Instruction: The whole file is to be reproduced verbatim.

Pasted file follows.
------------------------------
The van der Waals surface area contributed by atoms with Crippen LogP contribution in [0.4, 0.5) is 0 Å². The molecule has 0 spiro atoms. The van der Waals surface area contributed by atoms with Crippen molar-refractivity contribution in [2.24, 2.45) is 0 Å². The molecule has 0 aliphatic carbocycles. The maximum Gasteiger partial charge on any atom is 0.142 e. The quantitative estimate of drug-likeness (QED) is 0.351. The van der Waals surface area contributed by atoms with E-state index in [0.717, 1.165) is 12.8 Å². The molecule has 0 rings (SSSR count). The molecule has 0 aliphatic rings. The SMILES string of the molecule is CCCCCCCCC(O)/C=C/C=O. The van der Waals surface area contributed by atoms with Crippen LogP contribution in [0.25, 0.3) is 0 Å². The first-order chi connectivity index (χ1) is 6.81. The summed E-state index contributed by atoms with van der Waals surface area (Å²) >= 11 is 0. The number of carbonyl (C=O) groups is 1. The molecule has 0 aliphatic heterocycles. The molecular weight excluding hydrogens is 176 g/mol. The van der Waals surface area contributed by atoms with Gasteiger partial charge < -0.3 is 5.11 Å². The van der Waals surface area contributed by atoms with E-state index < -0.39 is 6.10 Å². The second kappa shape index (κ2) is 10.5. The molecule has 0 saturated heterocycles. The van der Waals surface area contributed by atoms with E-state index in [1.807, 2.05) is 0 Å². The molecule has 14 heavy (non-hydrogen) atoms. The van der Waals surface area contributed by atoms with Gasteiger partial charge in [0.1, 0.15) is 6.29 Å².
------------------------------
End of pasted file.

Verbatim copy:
The van der Waals surface area contributed by atoms with Crippen LogP contribution in [0.4, 0.5) is 0 Å². The molecule has 0 spiro atoms. The van der Waals surface area contributed by atoms with Crippen molar-refractivity contribution in [2.24, 2.45) is 0 Å². The molecule has 0 aliphatic carbocycles. The maximum Gasteiger partial charge on any atom is 0.142 e. The quantitative estimate of drug-likeness (QED) is 0.351. The van der Waals surface area contributed by atoms with E-state index in [0.717, 1.165) is 12.8 Å². The molecule has 0 rings (SSSR count). The molecule has 0 aliphatic rings. The SMILES string of the molecule is CCCCCCCCC(O)/C=C/C=O. The van der Waals surface area contributed by atoms with Crippen LogP contribution in [0.25, 0.3) is 0 Å². The first-order chi connectivity index (χ1) is 6.81. The summed E-state index contributed by atoms with van der Waals surface area (Å²) >= 11 is 0. The number of carbonyl (C=O) groups is 1. The molecule has 0 aliphatic heterocycles. The molecular weight excluding hydrogens is 176 g/mol. The van der Waals surface area contributed by atoms with Gasteiger partial charge < -0.3 is 5.11 Å². The van der Waals surface area contributed by atoms with E-state index < -0.39 is 6.10 Å². The second kappa shape index (κ2) is 10.5. The molecule has 0 saturated heterocycles. The van der Waals surface area contributed by atoms with E-state index in [1.807, 2.05) is 0 Å². The molecule has 14 heavy (non-hydrogen) atoms. The van der Waals surface area contributed by atoms with Gasteiger partial charge in [0.1, 0.15) is 6.29 Å².